(Reviewed by Tom F. Cunningham, originally published in Troon @ Ayrshire Family History Society, Journal 68,
Just lately, I have had just cause to reconsider my position on ‘historical fiction’, a phrase which, after all,
possesses at least the makings of a contradiction in terms.
With every passing year, my thinking has come to be dominated by a typically Calvinist aversion to fiction -
whatever is untrue is a lie. With a world full of engaging facts which no mortal mind can ever embrace in anything
like their entirety, what point is there in wasting time on unaided fabrications? At times, though, I have to
concede, fiction serves as a vehicle for a poetic and aesthetically elevated use of language (such as Thomas Hardy)
or for striking philosophical insights (Franz Kafka). When fiction has this ring of truth about it, it scarcely
seems like fiction at all.
My position, with admitted reservations, was clear enough until I recently had the immense pleasure of reading Anna
Blair’s A Tree in the West and, after the briefest of respites, its sequel, The Rowan on the Ridge.
The books are best considered as a single work in two volumes, telling the story of the author’s husband’s family,
the Blairs, in their successive generations from about 1580 until 1865, briefly reprising with the birth of Mrs
Blair’s husband at some time around 1920. Insofar as it is possible to establish, this remarkable yet ordinary
family had scraped a meagre living from the Dundonald Parish soil from time immemorial and so a thoroughly familiar
landscape is bathed in an entirely novel light. Those better qualified to judge may disagree but to me the
historical background appears to have been meticulously and reliably researched. The result, as stated on the sleeve
notes, is indeed a ‘detailed and absorbing picture’.
A Tree in the West begins with a ‘Historical Note’, explaining the significance of Scotland’s Protestant
Reformation and the subsequent ‘Killing Times’ in which martyrs and Covenanters – our true Bravehearts - fought and
died to sustain the Presbyterian beacon of truth, freedom and democracy in the face of both religious and political
persecution. While not everyone will share my enthusiasm for the subject, for me, this brief section is worth the
price of admission alone.
What follows is an engaging saga in which the trials and tribulations, triumphs and tragedies of one single family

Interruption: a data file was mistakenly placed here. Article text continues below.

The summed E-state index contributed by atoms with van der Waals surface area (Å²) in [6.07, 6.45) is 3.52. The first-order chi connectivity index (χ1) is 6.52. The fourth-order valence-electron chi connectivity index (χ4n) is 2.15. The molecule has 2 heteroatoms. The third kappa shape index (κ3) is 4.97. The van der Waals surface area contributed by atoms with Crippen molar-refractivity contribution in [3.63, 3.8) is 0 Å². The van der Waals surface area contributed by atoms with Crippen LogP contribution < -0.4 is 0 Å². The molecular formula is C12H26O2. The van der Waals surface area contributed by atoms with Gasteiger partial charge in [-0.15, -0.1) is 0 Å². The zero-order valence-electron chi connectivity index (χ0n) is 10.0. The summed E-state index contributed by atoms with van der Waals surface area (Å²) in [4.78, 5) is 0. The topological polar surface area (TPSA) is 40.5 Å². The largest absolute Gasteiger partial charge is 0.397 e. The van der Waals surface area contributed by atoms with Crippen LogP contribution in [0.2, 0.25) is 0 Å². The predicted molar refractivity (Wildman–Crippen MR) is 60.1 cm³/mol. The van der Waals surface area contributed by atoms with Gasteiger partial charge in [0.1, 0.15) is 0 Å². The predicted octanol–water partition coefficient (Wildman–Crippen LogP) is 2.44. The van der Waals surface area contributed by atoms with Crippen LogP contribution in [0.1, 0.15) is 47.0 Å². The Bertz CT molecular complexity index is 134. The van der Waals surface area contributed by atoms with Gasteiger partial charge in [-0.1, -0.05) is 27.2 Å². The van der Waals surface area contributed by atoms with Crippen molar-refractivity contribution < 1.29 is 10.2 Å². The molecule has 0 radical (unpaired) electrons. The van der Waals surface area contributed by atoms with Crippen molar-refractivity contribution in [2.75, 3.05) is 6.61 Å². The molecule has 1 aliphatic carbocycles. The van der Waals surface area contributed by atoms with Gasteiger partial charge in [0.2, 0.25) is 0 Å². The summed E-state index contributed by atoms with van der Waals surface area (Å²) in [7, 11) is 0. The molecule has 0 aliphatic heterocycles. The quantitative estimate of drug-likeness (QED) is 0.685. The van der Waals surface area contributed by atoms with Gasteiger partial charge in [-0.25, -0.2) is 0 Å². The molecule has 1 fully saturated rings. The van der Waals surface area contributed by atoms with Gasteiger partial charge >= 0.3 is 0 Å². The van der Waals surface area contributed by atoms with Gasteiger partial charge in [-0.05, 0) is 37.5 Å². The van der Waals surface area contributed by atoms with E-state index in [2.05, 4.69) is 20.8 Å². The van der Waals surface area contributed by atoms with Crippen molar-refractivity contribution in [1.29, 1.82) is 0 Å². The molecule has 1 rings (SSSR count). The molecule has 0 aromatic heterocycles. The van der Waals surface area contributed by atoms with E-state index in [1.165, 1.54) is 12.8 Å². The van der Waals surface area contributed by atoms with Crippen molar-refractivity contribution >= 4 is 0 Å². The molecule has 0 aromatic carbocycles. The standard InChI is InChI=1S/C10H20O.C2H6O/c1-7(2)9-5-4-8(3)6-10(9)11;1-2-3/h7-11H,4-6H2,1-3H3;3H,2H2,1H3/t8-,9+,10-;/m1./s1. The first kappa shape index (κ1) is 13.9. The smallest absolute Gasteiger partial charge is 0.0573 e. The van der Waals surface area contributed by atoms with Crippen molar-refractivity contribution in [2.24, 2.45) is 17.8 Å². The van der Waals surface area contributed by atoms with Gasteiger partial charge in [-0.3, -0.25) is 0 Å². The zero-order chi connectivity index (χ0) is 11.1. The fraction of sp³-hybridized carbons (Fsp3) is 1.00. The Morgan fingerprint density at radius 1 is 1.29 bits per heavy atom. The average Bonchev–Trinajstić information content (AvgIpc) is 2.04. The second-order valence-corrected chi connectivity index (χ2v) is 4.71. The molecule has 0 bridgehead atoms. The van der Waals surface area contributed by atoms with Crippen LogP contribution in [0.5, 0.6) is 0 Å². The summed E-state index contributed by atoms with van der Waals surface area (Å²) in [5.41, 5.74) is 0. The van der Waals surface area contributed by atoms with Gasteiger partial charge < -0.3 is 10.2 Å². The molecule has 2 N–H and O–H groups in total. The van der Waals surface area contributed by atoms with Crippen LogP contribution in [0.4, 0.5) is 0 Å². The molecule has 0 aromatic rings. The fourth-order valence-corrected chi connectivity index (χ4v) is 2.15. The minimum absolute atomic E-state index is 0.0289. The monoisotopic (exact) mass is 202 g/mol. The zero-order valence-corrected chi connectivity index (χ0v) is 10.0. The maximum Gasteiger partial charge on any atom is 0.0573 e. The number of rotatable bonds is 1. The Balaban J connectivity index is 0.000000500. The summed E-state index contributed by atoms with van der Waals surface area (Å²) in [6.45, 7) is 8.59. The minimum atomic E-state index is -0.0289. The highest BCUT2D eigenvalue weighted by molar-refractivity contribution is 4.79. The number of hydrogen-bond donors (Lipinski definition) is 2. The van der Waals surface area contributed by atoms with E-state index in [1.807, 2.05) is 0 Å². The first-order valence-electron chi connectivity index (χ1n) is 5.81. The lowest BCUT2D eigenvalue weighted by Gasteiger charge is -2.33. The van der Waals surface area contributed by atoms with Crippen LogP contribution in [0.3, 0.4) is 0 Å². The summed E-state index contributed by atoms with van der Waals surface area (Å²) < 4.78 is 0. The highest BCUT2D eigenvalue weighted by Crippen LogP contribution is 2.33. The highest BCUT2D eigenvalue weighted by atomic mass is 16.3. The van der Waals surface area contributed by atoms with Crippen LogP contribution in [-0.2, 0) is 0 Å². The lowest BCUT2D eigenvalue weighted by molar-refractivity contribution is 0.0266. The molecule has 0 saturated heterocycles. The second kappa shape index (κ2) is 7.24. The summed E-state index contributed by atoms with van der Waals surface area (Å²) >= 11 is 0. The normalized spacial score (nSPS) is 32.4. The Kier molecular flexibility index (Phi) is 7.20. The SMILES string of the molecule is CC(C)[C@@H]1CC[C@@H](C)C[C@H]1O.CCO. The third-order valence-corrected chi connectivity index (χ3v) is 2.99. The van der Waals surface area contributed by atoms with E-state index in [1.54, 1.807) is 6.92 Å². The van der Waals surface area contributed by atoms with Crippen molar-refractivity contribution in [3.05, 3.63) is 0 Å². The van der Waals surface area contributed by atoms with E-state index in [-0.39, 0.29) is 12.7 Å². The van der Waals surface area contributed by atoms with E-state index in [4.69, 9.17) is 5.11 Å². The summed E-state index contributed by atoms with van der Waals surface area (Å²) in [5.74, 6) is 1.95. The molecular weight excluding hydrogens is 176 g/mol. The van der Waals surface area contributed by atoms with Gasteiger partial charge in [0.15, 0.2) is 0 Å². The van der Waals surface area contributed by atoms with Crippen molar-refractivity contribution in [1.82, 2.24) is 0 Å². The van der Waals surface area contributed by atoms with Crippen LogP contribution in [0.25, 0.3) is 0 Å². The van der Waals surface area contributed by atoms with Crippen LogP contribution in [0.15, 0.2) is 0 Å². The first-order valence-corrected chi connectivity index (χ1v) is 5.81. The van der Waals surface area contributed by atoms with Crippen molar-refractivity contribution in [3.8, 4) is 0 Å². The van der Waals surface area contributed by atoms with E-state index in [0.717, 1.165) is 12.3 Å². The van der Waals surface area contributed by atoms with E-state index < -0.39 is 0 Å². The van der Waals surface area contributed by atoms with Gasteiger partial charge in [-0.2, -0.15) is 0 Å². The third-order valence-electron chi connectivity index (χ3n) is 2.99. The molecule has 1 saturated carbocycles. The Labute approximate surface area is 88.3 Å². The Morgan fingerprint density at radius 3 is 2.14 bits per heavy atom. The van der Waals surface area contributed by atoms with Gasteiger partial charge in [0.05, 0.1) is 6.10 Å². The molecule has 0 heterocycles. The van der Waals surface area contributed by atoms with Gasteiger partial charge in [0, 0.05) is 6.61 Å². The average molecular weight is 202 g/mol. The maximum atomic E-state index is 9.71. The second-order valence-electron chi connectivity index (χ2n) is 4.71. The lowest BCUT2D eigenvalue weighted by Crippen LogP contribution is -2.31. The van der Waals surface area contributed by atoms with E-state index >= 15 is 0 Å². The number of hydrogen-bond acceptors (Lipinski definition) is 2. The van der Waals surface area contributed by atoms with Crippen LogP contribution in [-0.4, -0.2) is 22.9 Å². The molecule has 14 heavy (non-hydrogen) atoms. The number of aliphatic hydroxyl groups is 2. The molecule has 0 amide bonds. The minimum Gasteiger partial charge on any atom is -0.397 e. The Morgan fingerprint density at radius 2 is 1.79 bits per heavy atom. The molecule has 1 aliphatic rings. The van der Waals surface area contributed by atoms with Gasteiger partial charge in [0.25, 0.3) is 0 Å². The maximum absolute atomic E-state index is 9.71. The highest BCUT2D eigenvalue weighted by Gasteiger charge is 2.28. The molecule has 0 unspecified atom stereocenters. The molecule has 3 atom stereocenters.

are set against a pageant of nobles and Kirk Sessions, witches and smugglers, advances in agriculture and hard times
of warfare, pest and famine, the beginnings of manufacture and the coming of the Troon to Kilmarnock railway.
A glossary of terms would have been helpful, to explain the picturesque but obsolete dialect; one might also have
hoped for footnotes pinpointing the various – for the most part mysterious - locations in which the action takes
place. (Bobby Kirk, in The Kirk Roads - Historical Jottings around Dundonald, at p. 19, supplies this
deficiency to some extent by locating Burnside Farm, the scene of much of the action, on the site of the present
It is apparent that the first volume, spanning three successive generations, relies heavily upon Mrs Blair’s
considerable creative abilities and that she was thrown upon much conjecture and guesswork in order to supplement
the meagre trail of Parish Register and Kirk Session entries. No doubt, in the second book, it was possible to be
more factual, as available documentary sources grow more frequent and detailed.
The Rowan on the Ridge takes up the story in 1709. Throughout the first book, the family home had been a
cottage in one of the several farmtouns which eventually merged to form Dundonald village. In the later chapters of
the first book, Jamie Blair dreamt of building a farmhouse on a ridge near the River Irvine but is overtaken by the
infirmities of old age and this project is eventually brought to fruition by his son, Bryce. This farm, identified
as Girtridge Farm by Drybridge, remains the principal scene of the action until it is eventually sold and on this
sad note the story ends.
There are appearances from Johnson and Boswell, during their documented visit to Old Auchans, and even up-and-coming
poet Robert Burns flits in and out of the narrative, during his Irvine period; his intimate friend, Richard Brown,
married one of the Blair girls.
I have a single criticism of the second book. So many generations are crammed into its pages in rapid succession
that new principal characters rise and fade with almost every chapter. I had constantly to refer to the family tree
to keep track of who they all were, particularly in relation to one another.
Reading these books is a poignant and emotional experience; one conceives a profound attachment to each character in
turn, only to see them swept away one after the other by human infirmity and the passing time.
A memorable and striking climax comes as Matthew Blair, in 1865, moves on to pastures new:
Matt looked out over to the hills where Auchans House and Dundonald Castle stood. He saw the railway line curving
out of sight, and he looked back at Girtridge farm up there on the slope. He wondered how long his forebears had
been in Dundonald, two three even four generations maybe.
Taken together, these two wonderful books embody one woman’s family history project and present an inspiration to us
all. Originally published by Collins and the Molendinar Press in 1976 and 1980 respectively, they are depressingly
difficult to get hold of now, which seems far less than they deserve. A Tree in the West and The Rowan on
the Ridge are books which every household in Dundonald Parish – and far beyond – should be proud to possess.
If ever a single reader were moved by a publication of mine in the same way that Mrs Blair’s marvellous compositions
have moved me, I should consider my life complete.